RNA isolation and quantitative RT-PCR
Assays to quantify mature miRNAs were conducted as previously described . Total RNA was extracted from the cultured cells using TRIzol Reagent (Invitrogen) according to the manufacturer’s instructions.
In the present study, miRNA expression in the cells and islets was normalized to that of U6 snRNA ; and mRNA expression was normalized to GAPDH. The relative amount of each gene to the internal control was calculated using the equation 2-ΔCT, in which ΔCT=CT gene-CT control. Real-time PCR was performed using Taqman probes (miRNA) and subgreen (mRNA) on a 7500 or 7300 PCR system (Applied Biosystems). The cut-off value for both miRNA and mRNA is 35.
Plasmid construction and luciferase assay
A segment of the iGluR2 and iGluR3 3’-untranslated region (UTR) was synthesized and inserted into the p-MIR-report plasmid (Ambion), and the plasmid with a mutated 3’UTR was produced using the same method. For luciferase reporter assays, 2 μg of firefly luciferase reporter plasmid, 2 μg of beta-galactosidase expression vector (Ambion), and equal amounts (200 pmol) of mimics, inhibitors, or scrambled negative control RNA were transfected into the cells in 6-well plates. The beta-galactosidase vector was used as a transfection control. At 18 h after transfection, the cells were assayed using luciferase assay kits (Promega).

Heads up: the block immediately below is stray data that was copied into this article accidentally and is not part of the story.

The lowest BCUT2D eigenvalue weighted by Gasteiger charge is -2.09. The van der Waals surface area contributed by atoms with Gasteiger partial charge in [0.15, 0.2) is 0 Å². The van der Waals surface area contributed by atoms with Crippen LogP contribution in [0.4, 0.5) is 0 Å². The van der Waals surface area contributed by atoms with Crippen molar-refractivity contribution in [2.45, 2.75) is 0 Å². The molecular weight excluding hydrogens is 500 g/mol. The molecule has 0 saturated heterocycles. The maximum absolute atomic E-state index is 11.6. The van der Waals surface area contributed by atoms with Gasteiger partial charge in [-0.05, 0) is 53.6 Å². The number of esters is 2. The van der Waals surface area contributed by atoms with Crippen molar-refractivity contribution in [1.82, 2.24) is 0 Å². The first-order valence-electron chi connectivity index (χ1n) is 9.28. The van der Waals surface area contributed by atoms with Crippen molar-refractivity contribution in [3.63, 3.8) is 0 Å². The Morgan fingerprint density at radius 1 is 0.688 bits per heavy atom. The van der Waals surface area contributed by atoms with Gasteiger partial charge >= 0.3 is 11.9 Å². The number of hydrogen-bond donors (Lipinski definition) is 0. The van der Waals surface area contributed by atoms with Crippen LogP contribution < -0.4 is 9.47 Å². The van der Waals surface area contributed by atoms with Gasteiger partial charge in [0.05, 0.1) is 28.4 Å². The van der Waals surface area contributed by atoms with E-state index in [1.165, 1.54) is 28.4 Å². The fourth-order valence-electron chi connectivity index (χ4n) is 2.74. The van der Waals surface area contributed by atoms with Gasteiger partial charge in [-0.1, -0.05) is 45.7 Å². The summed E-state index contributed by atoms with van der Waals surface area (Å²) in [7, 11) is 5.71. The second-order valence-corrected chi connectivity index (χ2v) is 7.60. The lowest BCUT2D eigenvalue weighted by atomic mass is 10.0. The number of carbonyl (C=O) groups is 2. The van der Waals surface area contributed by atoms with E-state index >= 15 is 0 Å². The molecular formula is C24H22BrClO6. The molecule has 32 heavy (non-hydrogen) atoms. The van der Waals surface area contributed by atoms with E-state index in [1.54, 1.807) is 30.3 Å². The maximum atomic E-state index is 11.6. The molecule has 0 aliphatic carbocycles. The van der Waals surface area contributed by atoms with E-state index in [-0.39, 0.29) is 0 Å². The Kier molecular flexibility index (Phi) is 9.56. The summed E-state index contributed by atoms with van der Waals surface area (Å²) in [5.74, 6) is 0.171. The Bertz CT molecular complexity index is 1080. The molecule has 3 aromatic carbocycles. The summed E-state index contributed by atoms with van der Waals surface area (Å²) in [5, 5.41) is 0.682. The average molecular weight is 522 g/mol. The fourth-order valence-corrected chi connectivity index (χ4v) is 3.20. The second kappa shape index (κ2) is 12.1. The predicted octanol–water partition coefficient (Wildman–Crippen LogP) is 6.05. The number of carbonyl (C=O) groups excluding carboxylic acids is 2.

The expression of iGluRs was assessed through western blot analysis, and the samples were normalized to GAPDH. Protein extraction was blocked using PBS-5% fat-free dried milk at room temperature for 1 h and incubated at 4 °C overnight with anti-iGluR2 (1:1000, Santa Cruz), anti-iGluR3 (1:1000, Santa Cruz), anti-GAPDH (1:2000, Santa Cruz) antibodies, respectively.
TargetScan (http://www.targetscan.org) was used to predict the biological targets of miRNAs based on the presence of conserved 8-mer and 7-mer sites matching the seed region of each miRNA.
All data were representative of at least three independent experiments. The data were expressed as the means ± SD of three separate experiments. p < 0.05 was considered statistically significant using Student’s t-test. ** indicates p < 0.01; *** indicates p < 0.001.
This work was also supported by the National Natural Science Foundation of China (Nos. 81372394). This work was also supported by grants from National research platform of clinical evaluation technology for new anticancer drugs (No. 2013ZX09303001), Tianjin health and family planning commission foundation of science and technology (15KG142), Doctoral foundation of Tianjin Medical University Cancer Institute and Hospital (B1502) and CSCO—MERCK SERONO ONCOLOGY RESEARCH FUND (Y-MX2015-092).
CONFLICTS OF INTEREST
The authors declare that there are no conflicts of interest regarding the publication of this article.
Haiyang Zhang, Rui Liu, Ting Deng and Hongmei Lang performed most of the experiments, analyzed data, and wrote the manuscript. Xia Wang reviewed and edited the manuscript. Yanjun Qu and Jingjing Duan performed some experiments. Yi Ba and Dingzhi Huang designed the experiments and edited the manuscript. Yi Ba is the guarantor of this work and, as had full access to all of the data in the study and takes responsibility for the integrity of the data and the accuracy of the data analysis.